Table of Contents

HK J Paediatr (New Series)
Vol 2. No. 1, 1997

HK J Paediatr (New Series) 1997;2:85-86

Proceedings of Scientific Meeting

Meconium Aspiration Syndrome - Local Perspective and Recent Advances

BCC Lam, NS Tsoi, CY Yeung


HK J Paediatr (new series) 1997;2:81-97

Chinese Paediatric Forum
Department of Paediatrics, The University of Hong Kong
November 15-17, 1996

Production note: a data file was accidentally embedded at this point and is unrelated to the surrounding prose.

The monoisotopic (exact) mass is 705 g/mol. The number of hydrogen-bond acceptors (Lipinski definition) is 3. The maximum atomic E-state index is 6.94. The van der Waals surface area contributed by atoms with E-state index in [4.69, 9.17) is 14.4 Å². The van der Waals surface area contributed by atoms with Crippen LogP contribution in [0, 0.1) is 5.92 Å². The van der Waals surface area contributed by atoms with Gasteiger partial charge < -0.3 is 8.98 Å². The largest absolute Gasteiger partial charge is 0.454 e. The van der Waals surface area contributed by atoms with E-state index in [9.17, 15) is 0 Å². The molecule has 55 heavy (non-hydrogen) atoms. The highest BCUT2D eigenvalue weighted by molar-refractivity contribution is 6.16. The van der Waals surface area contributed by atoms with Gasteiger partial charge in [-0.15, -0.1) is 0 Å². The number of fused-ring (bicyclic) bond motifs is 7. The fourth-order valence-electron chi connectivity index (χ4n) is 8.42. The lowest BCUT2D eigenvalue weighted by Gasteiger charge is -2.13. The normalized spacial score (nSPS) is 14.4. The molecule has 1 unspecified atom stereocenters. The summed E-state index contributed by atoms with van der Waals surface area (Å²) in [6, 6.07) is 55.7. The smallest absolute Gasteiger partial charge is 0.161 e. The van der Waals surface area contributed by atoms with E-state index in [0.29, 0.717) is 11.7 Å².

Meconium staining of the amniotic fluid is a common problem affecting 10-15% of all deliveries. The incidence of meconium-stained liquor (MSL) in Tsan Yuk Maternity Hospital based on 3270 consecutive deliveries is 13.1%. It has been variously reported that as many as 7-22% of infants born with MSL developed meconium aspiration syndrome (MAS). In a local survey of 427 infants with MSL managed by combined obstetric and paediatric suctioning of the oropharynx and trachea, 49 infants developed MAS (11.5%). Among the various perinatal factors examined, low apgar score at 5 mm, apnoea before intubation and thick MSL were identified as important perinatal risk factors for the syndrome. Our results further show that intrauterine gasping, secondary to fetal distress, places the fetus with MSL at risk for aspiration. The pathophysiology of MAS includes mechanical obstruction of airways, displacement and inactivation of alveolar surfactant and chemical pneumonitis. Most babies with MAS ran a benign course. Twelve percent required ventilatory support and 18% developed air leak complications. Persistent pulmonary hypertension of newborn (PPHN) complicating MAS is uncommon in Chinese (8%) but when occurs it can cause mortality and chronic respiratory morbidity. Recent advances in the treatment of severe MAS include high-frequency oscillatory ventilation, surfactant replacement therapy, surfactant lavage and nitric oxide therapy. MAS is also one of the most common indications for extracorporeal membrane oxygenation in newborn. We have treated five term neonates with severe MAS necessitating mechanical ventilation soon after birth with surfactant lavage. They were compared with five consecutive historic controls with comparable initial mean oxygenation index and arterial alveolar oxygen tension ratio. All five patients in the treatment group survived without sequelae. This compared favourably with only one intact sunivor, two fatalities and two sunivors with sequelae in the control group. The mean oxygenation index, mean airway pressure, FiO2 and arterial alveolar oxygen tension ratio at 48 hours improved significantly in the lavage group. The process of administering the surfactant lavage was generally well tolerated with no air leak complication. Recent randomised control studies on surfactant replacement therapy for MAS have also shown promising results. Infants with PPHN complicating MAS have also been shown to benefit from inhaled nitric oxide therapy. Two babies referred to Queen Mary Hospital for treatment of PPHN complicating MAS were treated with inhaled nitric oxide on Day 2 and Day 3 of life. Both babies showed favourable response with improvement of oxygen index and arterial alveolar oxygen gradient. In summary, meconium aspiration remains a problem even with an aggressive combined obstetric and paediatric approach. Most of the aspiration occurs as intrauterine events. Surfactant lavage, if performed early, appears to be an effective and safe method for treatment of severe MAS. Nitric oxide therapy may also benefit patients complicated by PPHN.

 
 

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